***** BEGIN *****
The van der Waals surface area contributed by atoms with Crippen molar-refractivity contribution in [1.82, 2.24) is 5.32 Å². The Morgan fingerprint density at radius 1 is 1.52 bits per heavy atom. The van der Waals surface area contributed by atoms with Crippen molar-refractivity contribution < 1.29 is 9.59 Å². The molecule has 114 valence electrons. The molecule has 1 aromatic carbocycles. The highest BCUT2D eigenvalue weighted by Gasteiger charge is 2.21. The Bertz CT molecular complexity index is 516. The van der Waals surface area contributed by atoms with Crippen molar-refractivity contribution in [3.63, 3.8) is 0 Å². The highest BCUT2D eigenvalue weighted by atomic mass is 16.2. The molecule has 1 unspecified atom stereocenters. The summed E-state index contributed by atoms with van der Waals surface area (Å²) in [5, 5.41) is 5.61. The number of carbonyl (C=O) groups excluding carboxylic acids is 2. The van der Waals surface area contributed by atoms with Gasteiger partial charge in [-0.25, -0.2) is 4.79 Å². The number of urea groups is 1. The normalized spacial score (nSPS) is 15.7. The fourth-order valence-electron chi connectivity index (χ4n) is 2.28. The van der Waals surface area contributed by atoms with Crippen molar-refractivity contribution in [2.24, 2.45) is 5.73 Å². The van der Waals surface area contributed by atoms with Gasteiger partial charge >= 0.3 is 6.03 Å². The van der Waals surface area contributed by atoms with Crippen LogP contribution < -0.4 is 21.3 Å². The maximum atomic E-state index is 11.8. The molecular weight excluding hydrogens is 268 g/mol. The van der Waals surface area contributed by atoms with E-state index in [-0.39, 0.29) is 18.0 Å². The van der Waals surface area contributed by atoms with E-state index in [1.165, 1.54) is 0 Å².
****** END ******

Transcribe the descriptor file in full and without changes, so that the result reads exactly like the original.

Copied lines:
The van der Waals surface area contributed by atoms with Crippen molar-refractivity contribution in [1.82, 2.24) is 5.32 Å². The Morgan fingerprint density at radius 1 is 1.52 bits per heavy atom. The van der Waals surface area contributed by atoms with Crippen molar-refractivity contribution < 1.29 is 9.59 Å². The molecule has 114 valence electrons. The molecule has 1 aromatic carbocycles. The highest BCUT2D eigenvalue weighted by Gasteiger charge is 2.21. The Bertz CT molecular complexity index is 516. The van der Waals surface area contributed by atoms with Crippen molar-refractivity contribution in [3.63, 3.8) is 0 Å². The highest BCUT2D eigenvalue weighted by atomic mass is 16.2. The molecule has 1 unspecified atom stereocenters. The summed E-state index contributed by atoms with van der Waals surface area (Å²) in [5, 5.41) is 5.61. The number of carbonyl (C=O) groups excluding carboxylic acids is 2. The van der Waals surface area contributed by atoms with Gasteiger partial charge in [-0.25, -0.2) is 4.79 Å². The number of urea groups is 1. The normalized spacial score (nSPS) is 15.7. The fourth-order valence-electron chi connectivity index (χ4n) is 2.28. The van der Waals surface area contributed by atoms with Crippen molar-refractivity contribution in [2.24, 2.45) is 5.73 Å². The van der Waals surface area contributed by atoms with Gasteiger partial charge >= 0.3 is 6.03 Å². The van der Waals surface area contributed by atoms with Crippen LogP contribution < -0.4 is 21.3 Å². The maximum atomic E-state index is 11.8. The molecular weight excluding hydrogens is 268 g/mol. The van der Waals surface area contributed by atoms with E-state index in [-0.39, 0.29) is 18.0 Å². The van der Waals surface area contributed by atoms with E-state index in [1.165, 1.54) is 0 Å².